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EV Charging Infrastructure Growing in South Carolina

In 2017, the number of electric vehicle, or EV, registrations in South Carolina — battery EVs and plug-in hybrid EVs — stood at 2,790. By 2022, it grew to 20,239. 

Recent economic development announcements have also pointed toward EVs becoming a significant commercial force in South Carolina. From August 2022 to August 2023, private industry announced 20 new clean energy projects in the state, totaling $11.17 billion and creating 13,543 jobs. These include $3.5 billion for a Redwood Materials battery recycling facility, $2 billion for Scout Motors EV manufacturing, and $1.7 billion for BMW EV and EV battery manufacturing. 

“We're one of the few states that really has the whole lifecycle of electric vehicles being made or produced or processed in South Carolina — anywhere from processing critical minerals to making the batteries to making the cars themselves, to recycling,” said Sara Bazemore, director of the SC Energy Office.

In October, Bazemore presented to the SC Community Development Association on the accelerating development of EV charging infrastructure in South Carolina. She was joined by Rene Kelly, the clean transportation coordinator for the SC Energy Office and director of the Palmetto Clean Fuels Coalition.

The growth of the EV industry, just like the growth of South Carolina’s population overall, has its challenges.
“We've got to figure out how we're going to make sure everybody can have affordable power for their homes and for these electric vehicles, as these automakers are moving more and more towards electric vehicles,” Bazemore said. “There's a lot of federal funding that is on the horizon, some available, some not quite yet.” 

Kelly drew attention to the difference between the three levels of EV charging. Level 1 charging using an ordinary 120-volt outlet is by far the most time-consuming, typically taking 40 to 50 hours and therefore limited to residential applications. Level 2 chargers, by far the most common type installed now, will often take four to 10 hours. These are the charger types found not only in homes but also in public spaces like offices, retailers and restaurants. Level 3 chargers can take 15 minutes to an hour, and are the types used for a quick, on-the-road stop, but require dedicated electrical service for 480 volts of direct current.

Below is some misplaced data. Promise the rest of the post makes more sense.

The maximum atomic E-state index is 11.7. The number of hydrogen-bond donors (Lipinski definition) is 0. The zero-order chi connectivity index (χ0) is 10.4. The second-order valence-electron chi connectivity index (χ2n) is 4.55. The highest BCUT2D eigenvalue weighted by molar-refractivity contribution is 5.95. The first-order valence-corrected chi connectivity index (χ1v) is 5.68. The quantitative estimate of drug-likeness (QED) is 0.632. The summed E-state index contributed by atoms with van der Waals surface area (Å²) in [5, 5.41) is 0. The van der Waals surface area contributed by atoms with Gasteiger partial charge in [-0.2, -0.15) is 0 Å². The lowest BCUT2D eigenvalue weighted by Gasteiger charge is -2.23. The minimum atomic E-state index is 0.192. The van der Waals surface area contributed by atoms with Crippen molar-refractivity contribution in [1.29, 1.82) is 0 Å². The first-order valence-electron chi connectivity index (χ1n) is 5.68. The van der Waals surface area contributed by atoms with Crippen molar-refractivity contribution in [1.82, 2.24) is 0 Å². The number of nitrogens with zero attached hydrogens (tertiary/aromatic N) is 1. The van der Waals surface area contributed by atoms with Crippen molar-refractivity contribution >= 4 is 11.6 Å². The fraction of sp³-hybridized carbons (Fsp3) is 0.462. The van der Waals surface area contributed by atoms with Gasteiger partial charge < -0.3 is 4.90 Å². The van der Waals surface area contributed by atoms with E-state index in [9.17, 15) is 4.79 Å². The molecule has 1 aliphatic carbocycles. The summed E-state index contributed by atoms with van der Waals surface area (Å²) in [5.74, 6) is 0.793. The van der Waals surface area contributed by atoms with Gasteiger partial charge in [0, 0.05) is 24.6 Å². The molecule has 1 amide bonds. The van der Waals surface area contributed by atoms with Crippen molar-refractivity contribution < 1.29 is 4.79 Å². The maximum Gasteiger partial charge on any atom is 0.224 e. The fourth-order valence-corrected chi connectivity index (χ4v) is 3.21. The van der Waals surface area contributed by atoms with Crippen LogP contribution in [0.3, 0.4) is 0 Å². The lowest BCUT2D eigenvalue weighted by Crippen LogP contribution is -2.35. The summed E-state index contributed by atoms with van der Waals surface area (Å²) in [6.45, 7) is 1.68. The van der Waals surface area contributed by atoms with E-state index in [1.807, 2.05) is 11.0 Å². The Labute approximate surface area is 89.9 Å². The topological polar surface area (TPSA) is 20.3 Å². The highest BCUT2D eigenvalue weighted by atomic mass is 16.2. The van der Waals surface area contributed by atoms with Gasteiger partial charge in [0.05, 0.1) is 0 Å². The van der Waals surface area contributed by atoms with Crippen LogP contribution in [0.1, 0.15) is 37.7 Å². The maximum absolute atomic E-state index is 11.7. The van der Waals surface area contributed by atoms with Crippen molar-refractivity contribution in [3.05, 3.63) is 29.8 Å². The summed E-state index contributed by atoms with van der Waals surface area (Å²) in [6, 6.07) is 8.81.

So far, EV registrations have clustered in the most metropolitan parts of the state. Charging stations have grown in the same locations, but they have also followed major highways, especially Interstate 95. 

The Alternative Fueling Station Locator gives the exact location of every reported EV charging station in South Carolina. Photo: U.S. Department of Energy.
The Alternative Fueling Station Locator gives the exact location of every reported EV charging station in South Carolina. Photo: U.S. Department of Energy.

Kelly noted that South Carolina saw a 19% increase in charging stations from late 2021 through mid-2022, and added that “we expect these percentages to increase, especially with the funding that’s coming down.” 

Some of that funding is coming from the National EV Infrastructure, or NEVI, Program, aimed at establishing 500,000 EV charging stations by 2030 — a fund from which the SC Department of Transportation has received $70 million for five years. NEVI also has a Charging & Fueling Infrastructure program, with $2.5 billion available in competitive grants for publicly accessible EV charging and alternative fueling projects. 

The SC Energy Office and the Palmetto Clean Fuels Coalition also launched the SC Electric Vehicle Stakeholder Initiative to promote EV deployment, including the “PLUGinSC” campaign of branding and consistent statewide signage to help drivers identify places to charge. 

Bazemore and Kelly highlighted the value of getting charging stations listed on the Alternative Fueling Station Locator of the U.S. Department of Energy, found online, which counts more than 500 stations and 1,200 charging ports in South Carolina. 

They also identified questions for municipal officials to ask themselves about any EV chargers they offer. Those that own chargers should think about whether they are publicly accessible and listed on the AFDC station locator website. Those looking to provide charging infrastructure, she said, should ask themselves where they intend to place the chargers, and whether there is enough electrical capacity at the location to support the location, and what kind of public and private investments will help pay for it.